I believe that now is the time that we need to look at planting up crops, particularly warm weather annuals and tropicals to meet this upcoming demand. Remember that the first dump is always the least costly. If you are holding onto product in hopes to resell later, you are probably best off dumping and getting a fresh crop started for when the demand comes back in a strong way.
CROPS TO CONSIDER
For some ideas on things that would make great plants to put in pots right now, I have put together the following list.
- Aglaonema – You can purchase rooted cuttings of these and plant in a 4-inch pot with a grow time of six weeks!
- Chlorophytum – Spider plants are something everyone knows and certainly an item that brings me back to happy childhood memories of growing them.
- Croton – Just like the aglaonema, you can purchase rooted cuttings or liners of these and have a quick turn in a smaller pot. Having so many fall colors in this plant will make it a great item to extend the summer sales.
- Curcuma – Although commonly grown for outdoors, did you know that these can last indoors once in bloom for over a month?
- Dieffenbachia – Another great houseplant with both large and small varieties that work very well in the home.
- Heliconia – This is a plant that just screams tropical. If you cannot travel to a tropical region, bring it to your home this summer. Plant clumps of Heliconia choconiana for a 12-week turn in a 1-gallon pot.
- Neoregelia – There are many varieties here that will color up nicely and quickly in a smaller pot. They make great plants for indoor and outdoor use.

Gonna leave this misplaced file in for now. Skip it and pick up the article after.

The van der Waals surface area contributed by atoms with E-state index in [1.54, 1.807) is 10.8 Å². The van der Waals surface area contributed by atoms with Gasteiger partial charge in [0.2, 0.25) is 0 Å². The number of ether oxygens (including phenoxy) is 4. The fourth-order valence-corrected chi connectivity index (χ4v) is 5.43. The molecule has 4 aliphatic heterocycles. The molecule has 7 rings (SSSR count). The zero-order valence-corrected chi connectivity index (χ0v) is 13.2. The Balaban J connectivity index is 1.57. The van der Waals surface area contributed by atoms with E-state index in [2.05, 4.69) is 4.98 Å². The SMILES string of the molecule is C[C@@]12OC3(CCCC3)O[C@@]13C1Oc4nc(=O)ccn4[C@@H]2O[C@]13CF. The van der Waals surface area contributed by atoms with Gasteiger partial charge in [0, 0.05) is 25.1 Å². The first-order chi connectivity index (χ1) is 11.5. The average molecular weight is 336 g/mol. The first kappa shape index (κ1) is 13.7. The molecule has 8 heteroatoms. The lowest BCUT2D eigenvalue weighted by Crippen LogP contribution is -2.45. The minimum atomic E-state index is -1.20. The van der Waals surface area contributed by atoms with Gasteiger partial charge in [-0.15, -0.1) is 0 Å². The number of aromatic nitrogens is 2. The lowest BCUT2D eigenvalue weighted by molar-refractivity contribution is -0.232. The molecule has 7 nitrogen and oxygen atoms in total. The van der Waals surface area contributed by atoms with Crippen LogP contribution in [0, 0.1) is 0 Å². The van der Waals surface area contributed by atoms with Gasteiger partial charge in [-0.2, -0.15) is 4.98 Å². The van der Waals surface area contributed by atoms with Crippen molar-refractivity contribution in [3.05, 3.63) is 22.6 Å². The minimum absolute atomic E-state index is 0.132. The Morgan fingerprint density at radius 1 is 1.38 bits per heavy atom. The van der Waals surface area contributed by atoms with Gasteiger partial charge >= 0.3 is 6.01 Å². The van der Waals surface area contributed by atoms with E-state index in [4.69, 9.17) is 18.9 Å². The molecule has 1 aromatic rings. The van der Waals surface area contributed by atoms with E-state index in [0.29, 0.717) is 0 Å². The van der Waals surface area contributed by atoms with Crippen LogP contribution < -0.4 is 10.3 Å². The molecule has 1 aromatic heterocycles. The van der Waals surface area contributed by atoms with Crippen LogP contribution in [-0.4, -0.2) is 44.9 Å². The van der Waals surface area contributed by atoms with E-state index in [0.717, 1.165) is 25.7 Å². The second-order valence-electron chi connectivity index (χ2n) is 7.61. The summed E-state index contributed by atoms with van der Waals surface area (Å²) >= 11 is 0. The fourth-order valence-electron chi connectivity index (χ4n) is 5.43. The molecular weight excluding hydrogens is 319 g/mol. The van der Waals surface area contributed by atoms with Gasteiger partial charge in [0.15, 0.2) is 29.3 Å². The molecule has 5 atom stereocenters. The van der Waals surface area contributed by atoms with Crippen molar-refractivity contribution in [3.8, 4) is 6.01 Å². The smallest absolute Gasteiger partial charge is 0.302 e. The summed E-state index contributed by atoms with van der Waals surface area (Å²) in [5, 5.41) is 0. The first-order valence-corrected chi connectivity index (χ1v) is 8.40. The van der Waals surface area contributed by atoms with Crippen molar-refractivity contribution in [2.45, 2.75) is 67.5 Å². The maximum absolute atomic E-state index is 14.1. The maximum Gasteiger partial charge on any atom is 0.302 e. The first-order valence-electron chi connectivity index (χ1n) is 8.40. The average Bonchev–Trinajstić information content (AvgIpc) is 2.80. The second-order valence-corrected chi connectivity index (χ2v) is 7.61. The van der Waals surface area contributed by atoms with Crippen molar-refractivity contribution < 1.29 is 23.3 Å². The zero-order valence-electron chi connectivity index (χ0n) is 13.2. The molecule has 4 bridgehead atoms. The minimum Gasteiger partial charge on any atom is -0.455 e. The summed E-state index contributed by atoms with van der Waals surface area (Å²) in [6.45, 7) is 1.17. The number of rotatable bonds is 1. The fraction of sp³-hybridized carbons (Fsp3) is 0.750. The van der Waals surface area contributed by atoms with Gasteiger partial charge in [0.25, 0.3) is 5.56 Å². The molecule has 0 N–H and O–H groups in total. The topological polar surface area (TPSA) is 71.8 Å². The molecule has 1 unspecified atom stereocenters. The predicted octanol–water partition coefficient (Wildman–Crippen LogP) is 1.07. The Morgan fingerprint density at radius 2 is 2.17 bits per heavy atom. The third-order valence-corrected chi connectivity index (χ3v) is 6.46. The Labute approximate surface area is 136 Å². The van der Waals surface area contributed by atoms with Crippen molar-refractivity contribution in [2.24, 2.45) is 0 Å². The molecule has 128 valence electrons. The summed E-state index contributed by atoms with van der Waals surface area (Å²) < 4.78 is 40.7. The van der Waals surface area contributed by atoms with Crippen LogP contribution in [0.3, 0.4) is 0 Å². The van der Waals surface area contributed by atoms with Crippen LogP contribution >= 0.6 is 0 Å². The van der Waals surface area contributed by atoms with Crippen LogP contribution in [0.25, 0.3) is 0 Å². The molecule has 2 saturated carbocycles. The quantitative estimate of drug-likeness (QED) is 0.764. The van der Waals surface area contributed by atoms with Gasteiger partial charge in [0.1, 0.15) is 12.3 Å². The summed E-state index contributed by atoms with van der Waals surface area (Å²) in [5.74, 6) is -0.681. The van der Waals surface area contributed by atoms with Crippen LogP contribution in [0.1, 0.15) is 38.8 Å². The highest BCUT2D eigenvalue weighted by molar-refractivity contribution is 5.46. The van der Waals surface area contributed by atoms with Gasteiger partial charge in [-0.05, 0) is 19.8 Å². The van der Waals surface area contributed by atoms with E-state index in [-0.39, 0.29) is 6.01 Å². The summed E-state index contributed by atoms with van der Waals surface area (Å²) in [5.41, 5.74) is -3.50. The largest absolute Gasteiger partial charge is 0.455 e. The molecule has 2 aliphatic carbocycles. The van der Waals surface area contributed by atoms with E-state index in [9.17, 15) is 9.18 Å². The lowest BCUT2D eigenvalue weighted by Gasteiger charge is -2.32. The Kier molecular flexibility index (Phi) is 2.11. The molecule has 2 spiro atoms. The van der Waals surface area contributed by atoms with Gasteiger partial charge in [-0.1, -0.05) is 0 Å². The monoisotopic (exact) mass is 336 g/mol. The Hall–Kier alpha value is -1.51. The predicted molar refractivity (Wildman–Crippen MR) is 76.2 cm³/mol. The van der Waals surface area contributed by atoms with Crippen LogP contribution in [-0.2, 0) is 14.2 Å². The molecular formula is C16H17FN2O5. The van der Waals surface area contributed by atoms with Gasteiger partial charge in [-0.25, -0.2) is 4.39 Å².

- Tropical Perennials – These are those summer annuals that take the heat.
a. Coleus (sun varieties)
g. Lavandula pinnata
k. Setcreasea – Purple Queen
m. Homestead Verbena
- Tropical Vines – As listed in my last article, there are many attractive tropical vines available for use in baskets and pots. Look into epipremnum, pictus and philodendrons.
Feel free to reach out to me for any growing advice on any of the above listed crops.
As many companies are struggling a little financially at the moment, consider having whatever product you are thinking of producing done as a liner at another company so you can buy the grow time of the liner plus normal terms before you have to pay for the product. If you work on items that finish relatively quickly, cash should be much more manageable in this way.
In conclusion, I want to wish the best for everyone out there — you, your family, friends and businesses. This soon will be behind us and we will be back filling the world with joy in plants. Now is no longer the time to be canceling on what will be selling in the future; you will be missing out on a lot of sales and may potentially lose your contracts with your customers to others that were prepared to supply the plant chain.
Safer at Home should be Safer and More Beautiful at Home!